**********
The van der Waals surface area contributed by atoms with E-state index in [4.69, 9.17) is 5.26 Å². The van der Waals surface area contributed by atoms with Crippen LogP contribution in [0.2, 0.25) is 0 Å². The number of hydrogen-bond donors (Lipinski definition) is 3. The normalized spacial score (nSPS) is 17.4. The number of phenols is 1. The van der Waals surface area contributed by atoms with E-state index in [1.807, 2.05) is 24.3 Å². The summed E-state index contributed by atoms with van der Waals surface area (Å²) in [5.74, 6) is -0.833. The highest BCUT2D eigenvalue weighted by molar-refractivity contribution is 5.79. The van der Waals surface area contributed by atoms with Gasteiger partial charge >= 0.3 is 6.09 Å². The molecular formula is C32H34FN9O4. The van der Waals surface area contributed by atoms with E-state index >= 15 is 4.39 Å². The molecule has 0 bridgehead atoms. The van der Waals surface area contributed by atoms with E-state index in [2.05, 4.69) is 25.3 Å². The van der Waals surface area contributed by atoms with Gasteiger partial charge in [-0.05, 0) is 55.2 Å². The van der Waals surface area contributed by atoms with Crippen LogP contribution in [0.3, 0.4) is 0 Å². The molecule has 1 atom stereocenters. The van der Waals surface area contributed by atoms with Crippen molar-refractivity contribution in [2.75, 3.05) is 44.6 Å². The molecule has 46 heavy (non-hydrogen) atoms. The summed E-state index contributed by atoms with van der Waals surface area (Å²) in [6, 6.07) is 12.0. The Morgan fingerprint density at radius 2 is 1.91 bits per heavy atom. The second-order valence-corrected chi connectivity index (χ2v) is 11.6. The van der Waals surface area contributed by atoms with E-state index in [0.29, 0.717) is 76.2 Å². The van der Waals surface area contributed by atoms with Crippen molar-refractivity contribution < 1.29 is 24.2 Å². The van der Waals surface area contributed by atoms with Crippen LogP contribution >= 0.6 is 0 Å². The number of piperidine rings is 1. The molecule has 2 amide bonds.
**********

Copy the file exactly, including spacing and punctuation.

The van der Waals surface area contributed by atoms with E-state index in [4.69, 9.17) is 5.26 Å². The van der Waals surface area contributed by atoms with Crippen LogP contribution in [0.2, 0.25) is 0 Å². The number of hydrogen-bond donors (Lipinski definition) is 3. The normalized spacial score (nSPS) is 17.4. The number of phenols is 1. The van der Waals surface area contributed by atoms with E-state index in [1.807, 2.05) is 24.3 Å². The summed E-state index contributed by atoms with van der Waals surface area (Å²) in [5.74, 6) is -0.833. The highest BCUT2D eigenvalue weighted by molar-refractivity contribution is 5.79. The van der Waals surface area contributed by atoms with Gasteiger partial charge >= 0.3 is 6.09 Å². The molecular formula is C32H34FN9O4. The van der Waals surface area contributed by atoms with E-state index >= 15 is 4.39 Å². The molecule has 0 bridgehead atoms. The van der Waals surface area contributed by atoms with E-state index in [2.05, 4.69) is 25.3 Å². The van der Waals surface area contributed by atoms with Gasteiger partial charge in [-0.05, 0) is 55.2 Å². The van der Waals surface area contributed by atoms with Crippen LogP contribution in [0.3, 0.4) is 0 Å². The molecule has 1 atom stereocenters. The van der Waals surface area contributed by atoms with Crippen molar-refractivity contribution in [2.75, 3.05) is 44.6 Å². The molecule has 46 heavy (non-hydrogen) atoms. The summed E-state index contributed by atoms with van der Waals surface area (Å²) in [6, 6.07) is 12.0. The Morgan fingerprint density at radius 2 is 1.91 bits per heavy atom. The second-order valence-corrected chi connectivity index (χ2v) is 11.6. The van der Waals surface area contributed by atoms with E-state index in [0.29, 0.717) is 76.2 Å². The van der Waals surface area contributed by atoms with Crippen molar-refractivity contribution < 1.29 is 24.2 Å². The van der Waals surface area contributed by atoms with Crippen LogP contribution >= 0.6 is 0 Å². The number of piperidine rings is 1. The molecule has 2 amide bonds.